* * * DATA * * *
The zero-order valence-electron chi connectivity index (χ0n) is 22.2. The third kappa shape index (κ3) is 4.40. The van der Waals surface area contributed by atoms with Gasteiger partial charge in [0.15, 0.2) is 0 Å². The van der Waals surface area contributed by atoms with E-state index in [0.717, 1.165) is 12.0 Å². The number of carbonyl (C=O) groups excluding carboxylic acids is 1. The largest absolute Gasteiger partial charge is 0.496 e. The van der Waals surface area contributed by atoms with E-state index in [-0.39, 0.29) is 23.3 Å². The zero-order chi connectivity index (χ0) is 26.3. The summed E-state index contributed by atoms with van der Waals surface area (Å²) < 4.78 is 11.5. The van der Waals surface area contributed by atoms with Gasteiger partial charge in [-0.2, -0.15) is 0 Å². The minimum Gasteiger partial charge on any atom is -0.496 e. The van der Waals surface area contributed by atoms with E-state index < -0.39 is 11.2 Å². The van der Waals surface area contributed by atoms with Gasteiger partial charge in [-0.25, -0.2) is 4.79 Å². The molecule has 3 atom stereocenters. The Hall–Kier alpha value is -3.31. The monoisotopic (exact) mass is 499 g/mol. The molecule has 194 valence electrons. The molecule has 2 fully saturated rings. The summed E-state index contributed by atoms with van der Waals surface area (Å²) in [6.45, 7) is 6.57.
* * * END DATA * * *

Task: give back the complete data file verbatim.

The zero-order valence-electron chi connectivity index (χ0n) is 22.2. The third kappa shape index (κ3) is 4.40. The van der Waals surface area contributed by atoms with Gasteiger partial charge in [0.15, 0.2) is 0 Å². The van der Waals surface area contributed by atoms with E-state index in [0.717, 1.165) is 12.0 Å². The number of carbonyl (C=O) groups excluding carboxylic acids is 1. The largest absolute Gasteiger partial charge is 0.496 e. The van der Waals surface area contributed by atoms with E-state index in [-0.39, 0.29) is 23.3 Å². The zero-order chi connectivity index (χ0) is 26.3. The summed E-state index contributed by atoms with van der Waals surface area (Å²) < 4.78 is 11.5. The van der Waals surface area contributed by atoms with Gasteiger partial charge in [-0.2, -0.15) is 0 Å². The minimum Gasteiger partial charge on any atom is -0.496 e. The van der Waals surface area contributed by atoms with E-state index < -0.39 is 11.2 Å². The van der Waals surface area contributed by atoms with Gasteiger partial charge in [-0.25, -0.2) is 4.79 Å². The molecule has 3 atom stereocenters. The Hall–Kier alpha value is -3.31. The monoisotopic (exact) mass is 499 g/mol. The molecule has 194 valence electrons. The molecule has 2 fully saturated rings. The summed E-state index contributed by atoms with van der Waals surface area (Å²) in [6.45, 7) is 6.57.